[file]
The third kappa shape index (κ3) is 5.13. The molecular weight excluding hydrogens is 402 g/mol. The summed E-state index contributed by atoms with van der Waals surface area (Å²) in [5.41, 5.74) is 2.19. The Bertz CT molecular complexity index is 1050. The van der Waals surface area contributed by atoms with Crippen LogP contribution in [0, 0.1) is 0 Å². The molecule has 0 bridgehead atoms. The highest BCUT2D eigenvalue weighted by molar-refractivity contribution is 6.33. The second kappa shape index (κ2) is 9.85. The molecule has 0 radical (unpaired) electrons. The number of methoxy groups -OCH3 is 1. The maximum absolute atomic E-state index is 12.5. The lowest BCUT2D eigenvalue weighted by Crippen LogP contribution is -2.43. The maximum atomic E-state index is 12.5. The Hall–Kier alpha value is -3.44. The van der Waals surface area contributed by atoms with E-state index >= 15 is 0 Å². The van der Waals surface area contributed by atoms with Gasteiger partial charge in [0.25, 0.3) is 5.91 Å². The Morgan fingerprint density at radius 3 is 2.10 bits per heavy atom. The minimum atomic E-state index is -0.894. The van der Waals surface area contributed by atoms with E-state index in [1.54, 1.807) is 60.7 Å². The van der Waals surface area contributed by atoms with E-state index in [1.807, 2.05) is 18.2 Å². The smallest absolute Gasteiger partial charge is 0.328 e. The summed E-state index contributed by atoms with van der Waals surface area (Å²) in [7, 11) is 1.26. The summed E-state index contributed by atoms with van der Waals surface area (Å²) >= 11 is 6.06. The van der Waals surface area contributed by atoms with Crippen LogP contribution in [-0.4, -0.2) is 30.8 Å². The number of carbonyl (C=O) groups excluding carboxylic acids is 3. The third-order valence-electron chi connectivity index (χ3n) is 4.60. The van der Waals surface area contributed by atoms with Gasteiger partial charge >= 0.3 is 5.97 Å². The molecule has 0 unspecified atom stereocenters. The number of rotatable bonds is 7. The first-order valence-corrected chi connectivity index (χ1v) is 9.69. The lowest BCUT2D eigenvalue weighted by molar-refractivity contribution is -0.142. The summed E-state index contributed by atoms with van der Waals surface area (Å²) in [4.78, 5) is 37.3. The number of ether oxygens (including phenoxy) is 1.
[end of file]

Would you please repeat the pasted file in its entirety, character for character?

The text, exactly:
The third kappa shape index (κ3) is 5.13. The molecular weight excluding hydrogens is 402 g/mol. The summed E-state index contributed by atoms with van der Waals surface area (Å²) in [5.41, 5.74) is 2.19. The Bertz CT molecular complexity index is 1050. The van der Waals surface area contributed by atoms with Crippen LogP contribution in [0, 0.1) is 0 Å². The molecule has 0 bridgehead atoms. The highest BCUT2D eigenvalue weighted by molar-refractivity contribution is 6.33. The second kappa shape index (κ2) is 9.85. The molecule has 0 radical (unpaired) electrons. The number of methoxy groups -OCH3 is 1. The maximum absolute atomic E-state index is 12.5. The lowest BCUT2D eigenvalue weighted by Crippen LogP contribution is -2.43. The maximum atomic E-state index is 12.5. The Hall–Kier alpha value is -3.44. The van der Waals surface area contributed by atoms with E-state index >= 15 is 0 Å². The van der Waals surface area contributed by atoms with Gasteiger partial charge in [0.25, 0.3) is 5.91 Å². The Morgan fingerprint density at radius 3 is 2.10 bits per heavy atom. The minimum atomic E-state index is -0.894. The van der Waals surface area contributed by atoms with E-state index in [1.54, 1.807) is 60.7 Å². The van der Waals surface area contributed by atoms with E-state index in [1.807, 2.05) is 18.2 Å². The smallest absolute Gasteiger partial charge is 0.328 e. The summed E-state index contributed by atoms with van der Waals surface area (Å²) in [7, 11) is 1.26. The summed E-state index contributed by atoms with van der Waals surface area (Å²) >= 11 is 6.06. The van der Waals surface area contributed by atoms with Crippen LogP contribution in [-0.4, -0.2) is 30.8 Å². The number of carbonyl (C=O) groups excluding carboxylic acids is 3. The third-order valence-electron chi connectivity index (χ3n) is 4.60. The van der Waals surface area contributed by atoms with Gasteiger partial charge >= 0.3 is 5.97 Å². The molecule has 0 unspecified atom stereocenters. The number of rotatable bonds is 7. The first-order valence-corrected chi connectivity index (χ1v) is 9.69. The lowest BCUT2D eigenvalue weighted by molar-refractivity contribution is -0.142. The summed E-state index contributed by atoms with van der Waals surface area (Å²) in [4.78, 5) is 37.3. The number of ether oxygens (including phenoxy) is 1.